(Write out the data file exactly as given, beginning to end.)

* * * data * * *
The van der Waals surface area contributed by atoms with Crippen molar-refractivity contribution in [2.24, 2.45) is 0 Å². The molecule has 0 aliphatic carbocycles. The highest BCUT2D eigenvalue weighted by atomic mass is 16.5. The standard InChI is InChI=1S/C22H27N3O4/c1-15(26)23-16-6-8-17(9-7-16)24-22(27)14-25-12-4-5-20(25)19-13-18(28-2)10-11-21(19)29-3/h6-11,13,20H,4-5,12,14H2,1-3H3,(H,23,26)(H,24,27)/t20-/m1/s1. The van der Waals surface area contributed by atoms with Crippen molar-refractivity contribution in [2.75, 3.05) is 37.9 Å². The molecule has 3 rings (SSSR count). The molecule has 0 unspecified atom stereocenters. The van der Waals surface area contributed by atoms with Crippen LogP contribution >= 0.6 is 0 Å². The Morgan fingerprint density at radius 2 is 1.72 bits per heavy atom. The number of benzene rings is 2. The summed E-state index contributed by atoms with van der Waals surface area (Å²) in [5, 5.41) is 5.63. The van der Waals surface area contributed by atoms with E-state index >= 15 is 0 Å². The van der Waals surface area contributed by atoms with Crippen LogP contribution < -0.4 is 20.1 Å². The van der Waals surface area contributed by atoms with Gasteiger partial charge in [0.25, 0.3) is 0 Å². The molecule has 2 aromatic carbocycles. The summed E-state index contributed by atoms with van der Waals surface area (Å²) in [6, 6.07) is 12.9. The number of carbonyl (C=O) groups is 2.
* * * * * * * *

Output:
The van der Waals surface area contributed by atoms with Crippen molar-refractivity contribution in [2.24, 2.45) is 0 Å². The molecule has 0 aliphatic carbocycles. The highest BCUT2D eigenvalue weighted by atomic mass is 16.5. The standard InChI is InChI=1S/C22H27N3O4/c1-15(26)23-16-6-8-17(9-7-16)24-22(27)14-25-12-4-5-20(25)19-13-18(28-2)10-11-21(19)29-3/h6-11,13,20H,4-5,12,14H2,1-3H3,(H,23,26)(H,24,27)/t20-/m1/s1. The van der Waals surface area contributed by atoms with Crippen molar-refractivity contribution in [2.75, 3.05) is 37.9 Å². The molecule has 3 rings (SSSR count). The molecule has 0 unspecified atom stereocenters. The van der Waals surface area contributed by atoms with Crippen LogP contribution >= 0.6 is 0 Å². The Morgan fingerprint density at radius 2 is 1.72 bits per heavy atom. The number of benzene rings is 2. The summed E-state index contributed by atoms with van der Waals surface area (Å²) in [5, 5.41) is 5.63. The van der Waals surface area contributed by atoms with E-state index >= 15 is 0 Å². The van der Waals surface area contributed by atoms with Crippen LogP contribution < -0.4 is 20.1 Å². The van der Waals surface area contributed by atoms with Gasteiger partial charge in [0.25, 0.3) is 0 Å². The molecule has 2 aromatic carbocycles. The summed E-state index contributed by atoms with van der Waals surface area (Å²) in [6, 6.07) is 12.9. The number of carbonyl (C=O) groups is 2.